Van Gordon, Todd (6 Dawn Drive, Basking Ridge, NJ, 07920, US)
Nimmey, Alan (18 Sandalwood Drive, Warren, NJ, 07059, US)
Van Gordon, Todd (6 Dawn Drive, Basking Ridge, NJ, 07920, US)
|1.||A packaged soap bar comprising a soap bar, said soap bar surrounded by a plastic film, said plastic film folded inward on itself in a multilayer gussetlike fold adjacent the longitudinal edge of said film, a margin of plastic film extending beyond said gussetlike fold.|
|2.||A packaged soap bar as in claim 1 wherein the layers if plastic film in said gussetlike multilayer fold are at least partially attached.|
|3.||A packaged soap bar as in claim 2 wherein said layers of plastic film are adhesively attached.|
|4.||A packaged soap bar as in claim 2 wherein said layers of plastic film are attached by heat welding.|
|5.||A packaged soap bar as in claim 1 wherein said margin of plastic film is sufficient to form the sidewalls of said packaged soap bar.|
|6.||A packaged soap bar as in claim 5 wherein said margin of plastic film is sealed by heat welding.|
|7.||A packaged soap bar as in claim 5 wherein said margin is adhesively sealed.|
|8.||A packaged soap bar as in claim 1 wherein said gussetlike fold is a fold of three layers of said film.|
|9.||A packaged soap bar as in claim 1 wherein said gussetlike fold has a width of about 1 cm to about 5 cm.|
|10.||A packaged soap bar as in claim 9 wherein said gussetlike fold has a width of about 1.5 cm to about 3 cm.|
|11.||A packaged soap bar wherein said film has a thickness of about 10 micron to about 300 micron.|
|12.||A packaged soap bar as in claim 11 wherein said film has a thickness of about 25 micron to about 200 micron.|
|13.||A method of packaging a soap bar and a plastic film having a length with a longitudinal edge and a width, forming a gusset like fold adjacent each longitudinal edge to provide at least three layers in said gussetlike fold, a margin of plastic extending beyond the gussetlike fold, wrapping said film around said soap bar to fully envelop said soap bar, and folding and sealing said film to form said packaged soap bar wherein said soap bar is fully enclosed within said film.|
|14.||A method of packaging a soap bar as in claim 13 wherein said gussetlike multilayer fold is a threelayer fold.|
|15.||A method of packaging a soap bar as in claim 13 wherein the plastic film in gussetlike layers are at least partially attached.|
|16.||A method of packaging a soap bar as in claim 13 wherein the gussetlike folds are adhesively attached.|
|17.||A method of packaging a soap bar as in claim 13 wherein the gussetlike folds are heat welded.|
|18.||A method of packaging a soap bar as in claim 13 wherein the margin is sufficient to form the end walls of said soap bar package.|
More particularly, this invention relates to the packaging of soap bars that have radiused edges and an arched lower surface.
Background of the Invention (002) In many soap bar wrappers there is a need for a two piece wrapping. This particularly is the case when he soap bar is not in a substantially rectangular shape. This two piece wrapping is comprised of an inner partial wrapper called a stiffener and an outer wrapper which fully encircles and encloses the stiffener and the soap bar. The stiffener laterally substantially encircles the soap bar and shapes an outer wrapper into a substantially rectangular shape on an outer wrapper. The ends are open, the outer wrapper then fully surrounds the stiffener and soap bar. This dual wrapping uses more wrapping material than a single layer of material such as when the soap bar is substantially rectangular or in the use of flow wrapping techniques. This use of material in two piece wrapping can be decreased if the wrapping technique similar to that disclosed in U. S.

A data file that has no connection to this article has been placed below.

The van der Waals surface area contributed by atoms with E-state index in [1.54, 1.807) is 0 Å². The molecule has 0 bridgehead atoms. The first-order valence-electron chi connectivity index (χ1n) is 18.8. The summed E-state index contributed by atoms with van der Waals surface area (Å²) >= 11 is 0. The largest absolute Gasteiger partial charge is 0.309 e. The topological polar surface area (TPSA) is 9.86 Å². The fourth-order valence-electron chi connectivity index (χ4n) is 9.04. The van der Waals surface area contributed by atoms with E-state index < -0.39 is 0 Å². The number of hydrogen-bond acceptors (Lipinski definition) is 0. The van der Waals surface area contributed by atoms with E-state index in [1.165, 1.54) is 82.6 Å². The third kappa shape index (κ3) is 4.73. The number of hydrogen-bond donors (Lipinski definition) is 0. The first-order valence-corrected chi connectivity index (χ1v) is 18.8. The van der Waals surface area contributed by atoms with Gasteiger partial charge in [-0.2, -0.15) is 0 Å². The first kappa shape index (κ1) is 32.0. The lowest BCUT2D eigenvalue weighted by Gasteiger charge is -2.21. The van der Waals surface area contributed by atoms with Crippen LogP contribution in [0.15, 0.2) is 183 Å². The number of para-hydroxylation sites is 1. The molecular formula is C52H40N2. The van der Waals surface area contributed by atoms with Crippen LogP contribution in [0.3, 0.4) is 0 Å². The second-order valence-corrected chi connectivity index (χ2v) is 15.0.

Patent 2, 009,511 is used. Here reinforcement bands adjacent each end of a package reinforce the end regions of a package. This is shown in Figures 1 to 3. This package concept saves packaging material and can be used to package soap bars with a generally planar bottom to the soap bar. However, this package of U. S.
Patent 2, 009, 511 can be improved. It can be made from a single sheet of material rather than three separate pieces which reduces the cost of making the package.
(003) In the process of U. S. Patent 2,009, 511 reinforcing bands are adhesively attached to the outer wrapper. This requires the attaching of two materials together. The result is a package with reinforced end areas. This is an effective package for soap bars. There is an effective reinforcing of the end edges to form a generally rectangular package.
However, it has been found that a soap bar package with essentially the same advantages can be made from a single sheet of material in place of a sheet of material and two tapes.
Brief Description of the Invention (004) It has been found that a package similar to that described in Figures 1 to 3 of U. S. Patent 2,009, 511 can be made from a single film. This is produced by forming gusset-like folds in the area where reinforcement is desired. The gusset-like folds will produce a three layer structure for the reinforcement bands. All or some of the walls of the folds can be adhesively bonded, one to the other. Such a three layer structure will provide a significant reinforcement of the area of the gusset-like fold.